November 9th, 2012

How marijuana legalization will affect Mexico’s cartels, in charts

Op-ed: The Washington Post on November 9, 2012

The decision by voters in Colorado and Washington state to legalize the recreational use of marijuana has “changed the rules of the game” for the administration of Mexican President-elect Enrique Peña Nieto in the U.S.-backed drug war, according to a report by the Washington Post’s William Booth.




October 9th, 2012

CISAC names Stanford biosecurity expert as next co-director

CISAC, FSI Stanford, CHP/PCOR News

Dr. David Relman, a Stanford microbiologist and professor of infectious diseases, has been named the next CISAC co-director. An adviser to the federal government on emerging biological threats, Relman's new role will strengthen CISAC's core mission of making the world a safer place. Read more »



October 2nd, 2012

Respiratory conditions account for many unplanned ICU transfers, study finds

A small percentage of patients admitted to hospital beds from emergency rooms — about 5 percent, according to recent studies — are then transferred to intensive care units due to an unexpected decline in their condition. What is striking about these so-called unplanned ICU transfers is that they account for 25 percent of all in-hospital deaths. Read more »



September 4th, 2012

Stanford study shows little evidence of health benefits from organic foods

FSI Stanford, CHP/PCOR News

Researchers did not find strong evidence that organic foods are more nutritious or carry fewer health risks than conventional alternatives. But they do note that consumption of organic foods can reduce the risk of pesticide exposure. Read more »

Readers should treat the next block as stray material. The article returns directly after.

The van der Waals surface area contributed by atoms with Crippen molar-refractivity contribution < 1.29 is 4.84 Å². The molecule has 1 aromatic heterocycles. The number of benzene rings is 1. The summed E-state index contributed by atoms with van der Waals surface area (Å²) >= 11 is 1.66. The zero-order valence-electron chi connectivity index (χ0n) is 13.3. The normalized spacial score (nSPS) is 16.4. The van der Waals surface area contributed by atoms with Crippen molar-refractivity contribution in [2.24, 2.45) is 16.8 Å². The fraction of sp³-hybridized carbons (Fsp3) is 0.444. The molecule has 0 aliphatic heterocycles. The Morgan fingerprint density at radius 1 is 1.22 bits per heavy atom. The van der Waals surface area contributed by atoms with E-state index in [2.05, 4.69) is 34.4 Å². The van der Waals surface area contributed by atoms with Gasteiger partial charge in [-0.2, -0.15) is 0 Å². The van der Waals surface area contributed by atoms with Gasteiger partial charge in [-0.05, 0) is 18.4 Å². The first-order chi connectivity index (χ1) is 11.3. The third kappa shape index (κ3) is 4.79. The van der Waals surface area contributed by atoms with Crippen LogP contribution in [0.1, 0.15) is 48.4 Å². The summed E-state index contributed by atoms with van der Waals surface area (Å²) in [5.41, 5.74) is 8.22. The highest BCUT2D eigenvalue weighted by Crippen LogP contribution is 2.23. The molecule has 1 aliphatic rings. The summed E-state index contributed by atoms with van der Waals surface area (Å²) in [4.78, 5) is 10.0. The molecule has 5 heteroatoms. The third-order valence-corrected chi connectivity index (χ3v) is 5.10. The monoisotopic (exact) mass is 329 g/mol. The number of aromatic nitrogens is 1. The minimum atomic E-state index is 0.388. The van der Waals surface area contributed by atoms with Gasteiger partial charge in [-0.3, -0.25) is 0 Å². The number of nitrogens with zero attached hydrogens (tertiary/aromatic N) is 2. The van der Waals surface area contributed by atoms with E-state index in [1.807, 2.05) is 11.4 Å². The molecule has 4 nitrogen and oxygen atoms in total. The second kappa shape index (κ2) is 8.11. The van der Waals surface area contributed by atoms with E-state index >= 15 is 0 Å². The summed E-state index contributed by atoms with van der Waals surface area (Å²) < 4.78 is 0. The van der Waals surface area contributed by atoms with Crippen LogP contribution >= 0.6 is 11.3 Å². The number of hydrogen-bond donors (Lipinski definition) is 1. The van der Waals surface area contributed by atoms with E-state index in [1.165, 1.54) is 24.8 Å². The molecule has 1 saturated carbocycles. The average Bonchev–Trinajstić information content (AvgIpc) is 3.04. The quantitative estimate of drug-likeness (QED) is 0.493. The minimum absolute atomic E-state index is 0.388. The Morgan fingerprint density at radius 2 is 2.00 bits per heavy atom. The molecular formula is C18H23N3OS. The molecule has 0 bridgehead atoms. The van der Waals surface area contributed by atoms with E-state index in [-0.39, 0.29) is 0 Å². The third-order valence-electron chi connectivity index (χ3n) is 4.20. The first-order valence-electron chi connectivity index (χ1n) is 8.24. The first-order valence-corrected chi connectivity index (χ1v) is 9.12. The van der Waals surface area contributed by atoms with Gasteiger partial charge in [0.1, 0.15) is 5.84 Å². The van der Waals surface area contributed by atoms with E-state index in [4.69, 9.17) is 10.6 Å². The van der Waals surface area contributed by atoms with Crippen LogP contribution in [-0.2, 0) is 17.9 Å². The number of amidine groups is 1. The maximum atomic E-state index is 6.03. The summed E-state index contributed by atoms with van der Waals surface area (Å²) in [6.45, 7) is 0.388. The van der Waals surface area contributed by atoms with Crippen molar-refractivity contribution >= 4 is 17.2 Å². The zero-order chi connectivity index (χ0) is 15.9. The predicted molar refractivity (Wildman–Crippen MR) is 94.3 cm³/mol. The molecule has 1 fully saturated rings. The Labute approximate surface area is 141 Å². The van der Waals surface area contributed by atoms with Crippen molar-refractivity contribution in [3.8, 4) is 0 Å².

September 3rd, 2012

Little evidence of health benefits from organic foods, Stanford study finds

in the news: Stanford Press Release

You’re in the supermarket eyeing a basket of sweet, juicy plums. You reach for the conventionally grown stone fruit, then decide to spring the extra $1/pound for its organic cousin. You figure you’ve just made the healthier decision by choosing the organic product — but new findings from Stanford University cast some doubt on your thinking. Read more »



August 20th, 2012

Stanford experts propose new ideas for governments dealing with old age

CHP/PCOR, Shorenstein APARC, FSI Stanford, AHPP News

Stanford health economists Karen Eggleston and Victor Fuchs offer an innovative view of the global aging phenomenon in an article published in the Journal of Economic Perspectives. Read more »



July 20th, 2012

Jeremy Goldhaber-Fiebert on disconnect between child and adult obesity

Q&A

A recent study by Stanford Health Policy's Jeremy Goldhaber-Fiebert, and colleagues at the School of Medicine showed that targeting obesity prevention to small children who are overweight might not be effective. That's because a higher-than-normal weight at age 5 provides an accurate predictor of adult obesity only 50 percent of the time. +HTML+
Read more »



July 18th, 2012

Rosenkranz Prize winner adding Latin Americans to DNA database

FSI Stanford, CHP/PCOR News

Andres Moreno will use the $100,000 from this year’s Rosenkranz Prize to analyze the DNA of one of the most underrepresented populations in the field of genetics. Read more »



« News Archive (page 1)




Select news articles from:
«

April 2014

»

S

M

T

W

T

F

S

  

1

2

3

4

5

6

7

8

9

10

11

12

13

14

15

16

17

18

19

20

21

22

23

24

25

26

27

28

29

30

   

News around the web

The human touch in medicine
Modern medicine is in danger of losing a powerful, old-fashioned tool: human touch. Physician and writer Abraham Verghese describes our strange new world where patients are data points, and calls for a return to the traditional physical exam.